Friday, March 5, 2010

Specials, by Scott Westerfeld

I waited a long time to read Specials, the third and final installment of the Uglies Trilogy. Partly the ending of the 2nd book, Pretties, didn't really compel me to keep reading.

While I was enchanted with the ideas and characters in book one and part of book two, I struggled through Specials, like a mountain climber trekking up an icy cliff, one pick at a time.

First of all, Westerfeld takes us back to Tally's "relationship" with Zane (from the beginning of book 2). I thought that was a dead relationship because of how close she is/was to David. So it felt like a replay of book 2 entirely.

Secondly, the themes are scattered and not focused. One chapter you're worried about getting society to the point where there isn't any controlling government messing with people's heads. The next chapter you're worried about people encroaching on wildlife (a heavier-handed approach for the environmentalist angle--even for me . . . a moderate environmentalist). This especially took a turn for the worse when the book's epilogue (NO SPOILER) focuses on Tally and David become glorified forest rangers (who cares about the people they've tried to rescue from oppression for the entire series . . . now we're going to save the trees and rainforests). A little sudden. Quite out of place.

Thirdly, the coined cliches (bubbly, rusty, icy) drove me to distraction, and I nearly had to put the book down for good.

Overall the series is interesting, but the finale left much to be desired and was only tolerable for me as I tried to find closure. I like Westerfeld's style overall, and I have hope I'll like his Leviathan better.

Specials, by Scott Westerfeld. 2006. Simon Pulse. 372 pp. $9.99 (PB).

Uglies Series:

1. Uglies
2. Pretties
3. Specials


  1. I also had a little trouble with the bouncing focus in Specials but Pretties was my favorite in the series, bar the end, because I really liked how different the language and interaction between the characters was from the first book. I do like how Westerfield seems to take the same relationships and story lines and make his main character experience them differently based on how they have played with her brain.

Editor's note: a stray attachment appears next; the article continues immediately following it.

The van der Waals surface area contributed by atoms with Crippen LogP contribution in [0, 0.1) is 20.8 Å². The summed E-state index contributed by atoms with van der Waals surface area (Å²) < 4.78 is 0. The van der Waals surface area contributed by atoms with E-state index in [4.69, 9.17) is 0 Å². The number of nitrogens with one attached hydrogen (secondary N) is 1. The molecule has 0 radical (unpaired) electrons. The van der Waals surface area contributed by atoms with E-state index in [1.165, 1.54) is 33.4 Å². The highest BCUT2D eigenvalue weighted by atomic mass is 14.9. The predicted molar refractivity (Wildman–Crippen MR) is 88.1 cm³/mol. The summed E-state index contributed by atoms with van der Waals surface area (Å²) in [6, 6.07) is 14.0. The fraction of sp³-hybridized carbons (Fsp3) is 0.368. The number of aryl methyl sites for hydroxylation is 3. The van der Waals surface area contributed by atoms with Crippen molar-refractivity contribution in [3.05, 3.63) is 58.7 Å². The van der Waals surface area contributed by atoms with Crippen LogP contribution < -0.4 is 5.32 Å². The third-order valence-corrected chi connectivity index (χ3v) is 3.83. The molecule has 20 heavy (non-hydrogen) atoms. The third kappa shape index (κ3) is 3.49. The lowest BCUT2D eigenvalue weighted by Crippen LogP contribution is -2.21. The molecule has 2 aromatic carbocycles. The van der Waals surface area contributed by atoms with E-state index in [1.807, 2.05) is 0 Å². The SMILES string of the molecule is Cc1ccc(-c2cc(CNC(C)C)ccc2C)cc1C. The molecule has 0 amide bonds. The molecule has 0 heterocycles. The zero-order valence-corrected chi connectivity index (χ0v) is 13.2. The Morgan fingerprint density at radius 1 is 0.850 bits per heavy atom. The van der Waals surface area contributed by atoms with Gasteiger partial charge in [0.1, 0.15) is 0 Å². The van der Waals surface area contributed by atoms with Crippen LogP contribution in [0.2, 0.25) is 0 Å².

For me it was much like the teen brain from middle school(uglies)to High School(Pretties) to College(specials). First the focus is on fitting in, then on having fun and figuring out who you are and finally on fighting all the responsibility in your life to find a way to be yourself and still make a difference. His romantic situations are NOT his strong point for sure. Hated the end of the both the relationships in the book. But still enjoyed Tally's character a lot. I also thought his focus on cutting in Specials was an important topic and he handled it well. Not dismissing it or glorifying it.

  2. I felt exactly the same way about Specials--the series up until that point focused on self-worth and self-image, liking yourself for who you are, and of course had a touch of "Down with Big Brother." Then at the end suddenly everything is "Go green or we'll kick your butts!" Uglies remains the best in the trilogy.

    And're going to LOVE Leviathan. It's easily his best.

  3. I haven't read any of them yet. I should really surface from Regency England sometime and read other things. Its just that Regency is quite nice for the escaping the winter blahs. :)